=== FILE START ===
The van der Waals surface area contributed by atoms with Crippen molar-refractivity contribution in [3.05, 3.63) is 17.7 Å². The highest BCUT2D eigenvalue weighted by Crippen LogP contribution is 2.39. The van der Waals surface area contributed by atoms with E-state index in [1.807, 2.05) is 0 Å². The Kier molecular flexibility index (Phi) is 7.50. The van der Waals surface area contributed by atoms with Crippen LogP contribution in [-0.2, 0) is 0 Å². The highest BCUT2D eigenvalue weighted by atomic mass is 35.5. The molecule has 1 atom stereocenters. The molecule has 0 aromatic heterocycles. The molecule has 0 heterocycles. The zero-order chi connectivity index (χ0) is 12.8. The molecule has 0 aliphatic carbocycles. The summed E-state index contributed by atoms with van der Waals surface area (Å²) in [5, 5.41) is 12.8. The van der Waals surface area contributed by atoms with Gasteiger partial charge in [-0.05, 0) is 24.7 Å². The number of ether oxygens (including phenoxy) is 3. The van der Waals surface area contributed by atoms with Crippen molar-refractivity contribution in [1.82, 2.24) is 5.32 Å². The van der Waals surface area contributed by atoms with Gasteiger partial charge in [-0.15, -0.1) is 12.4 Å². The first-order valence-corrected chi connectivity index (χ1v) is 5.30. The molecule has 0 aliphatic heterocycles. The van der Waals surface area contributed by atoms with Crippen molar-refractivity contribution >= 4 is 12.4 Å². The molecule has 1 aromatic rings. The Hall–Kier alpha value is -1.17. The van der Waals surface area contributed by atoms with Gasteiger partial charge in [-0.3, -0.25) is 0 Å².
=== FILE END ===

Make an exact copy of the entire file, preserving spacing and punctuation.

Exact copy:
The van der Waals surface area contributed by atoms with Crippen molar-refractivity contribution in [3.05, 3.63) is 17.7 Å². The highest BCUT2D eigenvalue weighted by Crippen LogP contribution is 2.39. The van der Waals surface area contributed by atoms with E-state index in [1.807, 2.05) is 0 Å². The Kier molecular flexibility index (Phi) is 7.50. The van der Waals surface area contributed by atoms with Crippen LogP contribution in [-0.2, 0) is 0 Å². The highest BCUT2D eigenvalue weighted by atomic mass is 35.5. The molecule has 1 atom stereocenters. The molecule has 0 aromatic heterocycles. The molecule has 0 heterocycles. The zero-order chi connectivity index (χ0) is 12.8. The molecule has 0 aliphatic carbocycles. The summed E-state index contributed by atoms with van der Waals surface area (Å²) in [5, 5.41) is 12.8. The van der Waals surface area contributed by atoms with Gasteiger partial charge in [-0.05, 0) is 24.7 Å². The number of ether oxygens (including phenoxy) is 3. The van der Waals surface area contributed by atoms with Crippen molar-refractivity contribution in [1.82, 2.24) is 5.32 Å². The van der Waals surface area contributed by atoms with Gasteiger partial charge in [-0.15, -0.1) is 12.4 Å². The first-order valence-corrected chi connectivity index (χ1v) is 5.30. The molecule has 0 aliphatic heterocycles. The van der Waals surface area contributed by atoms with Crippen molar-refractivity contribution >= 4 is 12.4 Å². The molecule has 1 aromatic rings. The Hall–Kier alpha value is -1.17. The van der Waals surface area contributed by atoms with Gasteiger partial charge in [-0.3, -0.25) is 0 Å².